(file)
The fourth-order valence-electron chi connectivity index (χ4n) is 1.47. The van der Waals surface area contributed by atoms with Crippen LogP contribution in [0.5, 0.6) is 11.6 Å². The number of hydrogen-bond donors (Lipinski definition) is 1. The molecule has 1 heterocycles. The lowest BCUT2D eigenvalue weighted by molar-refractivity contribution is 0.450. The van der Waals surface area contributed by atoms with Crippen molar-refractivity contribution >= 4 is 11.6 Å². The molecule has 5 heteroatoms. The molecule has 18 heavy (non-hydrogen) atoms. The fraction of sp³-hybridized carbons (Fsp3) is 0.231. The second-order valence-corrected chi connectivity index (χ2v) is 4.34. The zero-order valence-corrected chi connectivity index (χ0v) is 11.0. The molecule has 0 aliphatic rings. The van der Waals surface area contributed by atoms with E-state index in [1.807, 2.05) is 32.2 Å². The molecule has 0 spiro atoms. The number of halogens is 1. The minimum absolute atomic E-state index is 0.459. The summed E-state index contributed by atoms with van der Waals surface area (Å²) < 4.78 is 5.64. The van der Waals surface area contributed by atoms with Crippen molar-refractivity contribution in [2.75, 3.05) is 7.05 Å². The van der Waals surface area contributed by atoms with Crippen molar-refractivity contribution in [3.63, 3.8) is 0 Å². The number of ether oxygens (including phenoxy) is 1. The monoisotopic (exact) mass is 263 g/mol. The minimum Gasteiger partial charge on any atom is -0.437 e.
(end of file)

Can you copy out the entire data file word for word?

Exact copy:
The fourth-order valence-electron chi connectivity index (χ4n) is 1.47. The van der Waals surface area contributed by atoms with Crippen LogP contribution in [0.5, 0.6) is 11.6 Å². The number of hydrogen-bond donors (Lipinski definition) is 1. The molecule has 1 heterocycles. The lowest BCUT2D eigenvalue weighted by molar-refractivity contribution is 0.450. The van der Waals surface area contributed by atoms with Crippen molar-refractivity contribution >= 4 is 11.6 Å². The molecule has 5 heteroatoms. The molecule has 18 heavy (non-hydrogen) atoms. The fraction of sp³-hybridized carbons (Fsp3) is 0.231. The second-order valence-corrected chi connectivity index (χ2v) is 4.34. The zero-order valence-corrected chi connectivity index (χ0v) is 11.0. The molecule has 0 aliphatic rings. The van der Waals surface area contributed by atoms with E-state index in [1.807, 2.05) is 32.2 Å². The molecule has 0 spiro atoms. The number of halogens is 1. The minimum absolute atomic E-state index is 0.459. The summed E-state index contributed by atoms with van der Waals surface area (Å²) < 4.78 is 5.64. The van der Waals surface area contributed by atoms with Crippen molar-refractivity contribution in [2.75, 3.05) is 7.05 Å². The van der Waals surface area contributed by atoms with Crippen molar-refractivity contribution in [3.63, 3.8) is 0 Å². The number of ether oxygens (including phenoxy) is 1. The monoisotopic (exact) mass is 263 g/mol. The minimum Gasteiger partial charge on any atom is -0.437 e.